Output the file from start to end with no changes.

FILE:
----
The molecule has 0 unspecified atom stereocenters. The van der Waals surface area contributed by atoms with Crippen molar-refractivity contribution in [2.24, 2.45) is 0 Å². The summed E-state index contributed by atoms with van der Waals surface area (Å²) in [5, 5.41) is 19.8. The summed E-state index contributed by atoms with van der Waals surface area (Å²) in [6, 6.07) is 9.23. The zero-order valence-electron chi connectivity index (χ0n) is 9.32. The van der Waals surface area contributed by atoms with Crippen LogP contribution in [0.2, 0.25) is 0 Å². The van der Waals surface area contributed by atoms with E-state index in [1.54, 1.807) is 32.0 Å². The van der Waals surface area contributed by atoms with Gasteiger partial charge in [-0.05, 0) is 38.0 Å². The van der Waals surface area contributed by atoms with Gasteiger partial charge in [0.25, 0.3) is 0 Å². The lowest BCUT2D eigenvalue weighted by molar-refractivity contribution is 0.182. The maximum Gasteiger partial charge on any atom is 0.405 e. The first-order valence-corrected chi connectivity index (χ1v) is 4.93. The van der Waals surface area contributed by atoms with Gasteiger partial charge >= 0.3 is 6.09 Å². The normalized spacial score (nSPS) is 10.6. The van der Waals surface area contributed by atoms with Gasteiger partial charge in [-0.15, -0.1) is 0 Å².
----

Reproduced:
The molecule has 0 unspecified atom stereocenters. The van der Waals surface area contributed by atoms with Crippen molar-refractivity contribution in [2.24, 2.45) is 0 Å². The summed E-state index contributed by atoms with van der Waals surface area (Å²) in [5, 5.41) is 19.8. The summed E-state index contributed by atoms with van der Waals surface area (Å²) in [6, 6.07) is 9.23. The zero-order valence-electron chi connectivity index (χ0n) is 9.32. The van der Waals surface area contributed by atoms with Crippen LogP contribution in [0.2, 0.25) is 0 Å². The van der Waals surface area contributed by atoms with E-state index in [1.54, 1.807) is 32.0 Å². The van der Waals surface area contributed by atoms with Gasteiger partial charge in [-0.05, 0) is 38.0 Å². The van der Waals surface area contributed by atoms with Gasteiger partial charge in [0.25, 0.3) is 0 Å². The lowest BCUT2D eigenvalue weighted by molar-refractivity contribution is 0.182. The maximum Gasteiger partial charge on any atom is 0.405 e. The first-order valence-corrected chi connectivity index (χ1v) is 4.93. The van der Waals surface area contributed by atoms with Gasteiger partial charge >= 0.3 is 6.09 Å². The normalized spacial score (nSPS) is 10.6. The van der Waals surface area contributed by atoms with Gasteiger partial charge in [-0.15, -0.1) is 0 Å².